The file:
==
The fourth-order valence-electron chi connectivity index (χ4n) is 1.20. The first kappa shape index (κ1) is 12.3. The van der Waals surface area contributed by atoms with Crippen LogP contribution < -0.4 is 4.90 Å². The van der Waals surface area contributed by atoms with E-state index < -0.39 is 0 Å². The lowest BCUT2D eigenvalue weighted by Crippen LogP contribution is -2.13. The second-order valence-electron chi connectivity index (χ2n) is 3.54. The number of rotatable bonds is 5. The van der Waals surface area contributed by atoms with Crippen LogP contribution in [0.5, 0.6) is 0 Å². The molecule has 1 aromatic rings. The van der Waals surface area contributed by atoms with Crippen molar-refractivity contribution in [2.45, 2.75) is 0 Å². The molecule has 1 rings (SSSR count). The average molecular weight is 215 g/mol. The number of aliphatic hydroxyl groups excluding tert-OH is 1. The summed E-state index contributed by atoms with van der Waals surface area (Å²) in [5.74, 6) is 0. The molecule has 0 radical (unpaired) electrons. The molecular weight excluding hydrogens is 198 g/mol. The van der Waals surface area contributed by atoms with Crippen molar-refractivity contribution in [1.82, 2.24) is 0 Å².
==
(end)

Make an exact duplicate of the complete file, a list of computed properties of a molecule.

The fourth-order valence-electron chi connectivity index (χ4n) is 1.20. The first kappa shape index (κ1) is 12.3. The van der Waals surface area contributed by atoms with Crippen LogP contribution < -0.4 is 4.90 Å². The van der Waals surface area contributed by atoms with E-state index < -0.39 is 0 Å². The lowest BCUT2D eigenvalue weighted by Crippen LogP contribution is -2.13. The second-order valence-electron chi connectivity index (χ2n) is 3.54. The number of rotatable bonds is 5. The van der Waals surface area contributed by atoms with Crippen LogP contribution in [0.5, 0.6) is 0 Å². The molecule has 1 aromatic rings. The van der Waals surface area contributed by atoms with Crippen molar-refractivity contribution in [2.45, 2.75) is 0 Å². The molecule has 1 rings (SSSR count). The average molecular weight is 215 g/mol. The number of aliphatic hydroxyl groups excluding tert-OH is 1. The summed E-state index contributed by atoms with van der Waals surface area (Å²) in [5.74, 6) is 0. The molecule has 0 radical (unpaired) electrons. The molecular weight excluding hydrogens is 198 g/mol. The van der Waals surface area contributed by atoms with Crippen molar-refractivity contribution in [1.82, 2.24) is 0 Å².